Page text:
Tuesday, August 18, 2009
Audio file: Five Knocks Enhanced.wav
Amplified audio file: Five Knocks Amplified.mp3
On August 15th 2009 I drove to a remote location in West Virginia, as far into the wilderness as I could go and as far from other people as I could get (at the time). My intent was to try out a research technique that had produced results for others investigating the potential existence of Sasquatch.
I try to approach this subject with an open mind. I certainly have no experience or evidence that would predispose me to believe that Bigfoot is an actual creature. But instead of dismissing the possibility out of hand, as so many people are prone to do, I decided to try out some of the simpler techniques that seem to have borne fruit for other researches who regularly enter the field in this pursuit. This would be my first squatching trip, and it would be solo.
Arriving at my chosen camp location a couple hours before sundown, I set about familiarizing myself with the local area. Two logging roads departed from where I chose to park along the road I drove in on. One road headed north and the other south. I hiked a few hundred yards down the south road until I came to the edge of a large clear cut in the forest. In the distance I could see ridges stretching away for 2 or 3 miles. I knew from looking at aerial photos and maps that no open roads led into that region, there were no hiking trails, and little chance that anyone would be camping in that stretch of forest. I found a mature sugar maple along the road, and using a two foot length of pressure treated 2x2 lumber, I struck the tree once, as hard as I could. The resulting knock rang out loudly through the forest.
I returned to my vehicle and then followed the northern logging road an equal distance away from my camp. This led north and then west along the flank of the mountain, through dense forest. Visibility was limited to about 50 feet. I couldn't find any evidence of recent traffic on this road either, and knew from the aerial photos and maps that no hiking trails came within several miles of this area. So again, the likelihood that other people were within the area seemed very unlikely. Which was the reason I'd chosen this area to camp. Once again, I found a large maple and rapped it hard with the two foot length of 2x2, then returned to my camp.
While making this tour of the area, I had carried with me a digital audio recorder, connected to a very sensitive external stereo microphone. It was on and recording the entire time, and would continue recording until 8:30. Later when I listened to this second wood knock of the evening, I heard a faint echo of my knock with a delay of about 11 seconds. That works out to about 1.25 miles to the surface that my knock reflected back from. Which tells you something about how far even a modest wood knock will travel in the forest.
The sun set and I lit a small camp fire. I kept my head lamp useage to a minimum but didn't bother to stay quiet around camp. I played some music on my truck's stereo and generally banged around camp and slammed car doors from time to time. At about 9:20 p.m. I decided to try another wood knock. This time I laid a two foot length of pressure treated 2x8 lumber against a piece of firewood, then struck it hard with my 2x2 stick. It rang out nicely. I listened quietly for some time, but heard nothing more than the campfire and small critters scurrying through the underbrush.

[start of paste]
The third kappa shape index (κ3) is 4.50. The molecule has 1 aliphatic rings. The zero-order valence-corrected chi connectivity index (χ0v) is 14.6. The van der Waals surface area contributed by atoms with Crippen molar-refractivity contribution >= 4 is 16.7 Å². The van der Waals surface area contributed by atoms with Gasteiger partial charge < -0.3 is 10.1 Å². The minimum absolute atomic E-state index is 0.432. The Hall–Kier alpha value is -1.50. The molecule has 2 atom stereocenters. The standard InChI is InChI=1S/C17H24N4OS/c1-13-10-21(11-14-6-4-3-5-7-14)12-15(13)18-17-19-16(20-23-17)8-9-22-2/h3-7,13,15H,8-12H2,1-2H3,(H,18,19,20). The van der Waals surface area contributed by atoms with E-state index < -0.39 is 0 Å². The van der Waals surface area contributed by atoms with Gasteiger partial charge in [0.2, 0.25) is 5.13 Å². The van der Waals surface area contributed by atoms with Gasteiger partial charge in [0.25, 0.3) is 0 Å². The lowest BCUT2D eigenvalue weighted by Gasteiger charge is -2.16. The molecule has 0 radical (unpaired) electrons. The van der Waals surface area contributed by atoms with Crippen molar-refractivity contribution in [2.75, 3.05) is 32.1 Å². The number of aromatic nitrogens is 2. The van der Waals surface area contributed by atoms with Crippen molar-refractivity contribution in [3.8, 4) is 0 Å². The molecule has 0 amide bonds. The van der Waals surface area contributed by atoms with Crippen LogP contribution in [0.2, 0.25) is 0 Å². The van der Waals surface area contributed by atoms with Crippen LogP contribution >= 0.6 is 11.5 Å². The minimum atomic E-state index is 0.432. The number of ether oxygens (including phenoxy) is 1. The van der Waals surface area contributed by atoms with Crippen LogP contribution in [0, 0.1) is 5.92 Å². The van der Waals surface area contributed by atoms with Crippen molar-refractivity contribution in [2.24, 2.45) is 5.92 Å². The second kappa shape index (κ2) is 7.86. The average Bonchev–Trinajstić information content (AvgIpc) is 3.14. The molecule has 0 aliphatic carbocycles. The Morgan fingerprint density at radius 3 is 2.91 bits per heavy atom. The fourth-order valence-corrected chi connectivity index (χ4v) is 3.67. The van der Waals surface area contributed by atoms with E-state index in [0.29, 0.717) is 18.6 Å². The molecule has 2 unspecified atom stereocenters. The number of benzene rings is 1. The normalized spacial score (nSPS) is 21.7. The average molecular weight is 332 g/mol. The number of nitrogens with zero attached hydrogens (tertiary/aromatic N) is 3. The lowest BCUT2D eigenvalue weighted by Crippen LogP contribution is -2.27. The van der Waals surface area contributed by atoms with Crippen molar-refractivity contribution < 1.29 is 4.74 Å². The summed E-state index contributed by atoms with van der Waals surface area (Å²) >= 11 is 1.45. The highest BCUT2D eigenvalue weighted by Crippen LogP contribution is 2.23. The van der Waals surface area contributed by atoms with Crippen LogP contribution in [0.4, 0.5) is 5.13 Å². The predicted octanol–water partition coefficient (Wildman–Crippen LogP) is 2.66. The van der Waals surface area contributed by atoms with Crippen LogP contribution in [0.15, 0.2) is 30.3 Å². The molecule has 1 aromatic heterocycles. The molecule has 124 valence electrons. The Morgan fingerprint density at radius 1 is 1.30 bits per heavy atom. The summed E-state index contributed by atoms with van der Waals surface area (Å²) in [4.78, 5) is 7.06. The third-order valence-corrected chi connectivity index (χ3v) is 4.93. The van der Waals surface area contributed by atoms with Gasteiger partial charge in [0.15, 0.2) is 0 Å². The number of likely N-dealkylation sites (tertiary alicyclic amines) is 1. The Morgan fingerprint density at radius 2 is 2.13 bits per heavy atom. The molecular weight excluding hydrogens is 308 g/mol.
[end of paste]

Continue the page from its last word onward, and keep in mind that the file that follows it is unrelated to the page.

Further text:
Finally, at 11:30 I decided it was time to turn in. I removed the audio recorder from its location on top of my truck and downloaded its recorded audio to the laptop I had brought with me. I then purged the recorder of audio data, replaced the batteries, placed it back on top of the truck and turned in for bed.
As I was settling into my sleeping bag I played back the audio on my laptop and listened to the recording of the 9:20 wood knock. The wood knock came and went on the recording, and the only noise captured after that were the subtle sounds of me moving around the camp, jingling change in my pocket, until three minutes had passed.
It was quiet in my truck as I played back the audio, and at three minutes after my last wood knock, five faint, subtle wood knocks emerged from the laptop speakers. I almost didn't hear them, and actually didn't perceive them until after they had played. They were just loud enough that I noticed them afterward and realized, "hey, that was something out of the ordinary".
I played the audio back and was shocked to hear five faint knocks, which sounded similar to my original wood knock, but coming from a great distance. In the middle of the short segment of these knocks I could hear the metal clink of the change I was fumbling with in my pocket, it was as loud as the knocks. But the knocks were there. What I hadn't been able to hear with my own ears, had been picked up by the sensitive mic on my audio recorder. It's position on top of my truck may have been an advantage too.
I slept soundly that night, and the next morning I scouted the area again, tried a couple more knocks, broke camp and left by 8:30 a.m. Over the following days I listed to all the audio I recorded during the trip, over 14 hours worth. And outside of those five faint knocks, I couldn't find anything else interesting, or out of the ordinary.
The knocks recorded that night are attached in an audio file at the top of this post. It's an enhanced version with the noise filtered out and the audio amplified somewhat. The enhanced recording makes it very easy to hear the knocks (and the change in my pocket).
If one asks what this does for my belief in Sasquatch I'd have to say that I remain open minded. More than validating whether such a creature exists, this "beginner's luck" experience tends to credit a research technique used by real BF researchers. And that sometimes when you make a loud wood knock at night, in the dark woods, something knocks back.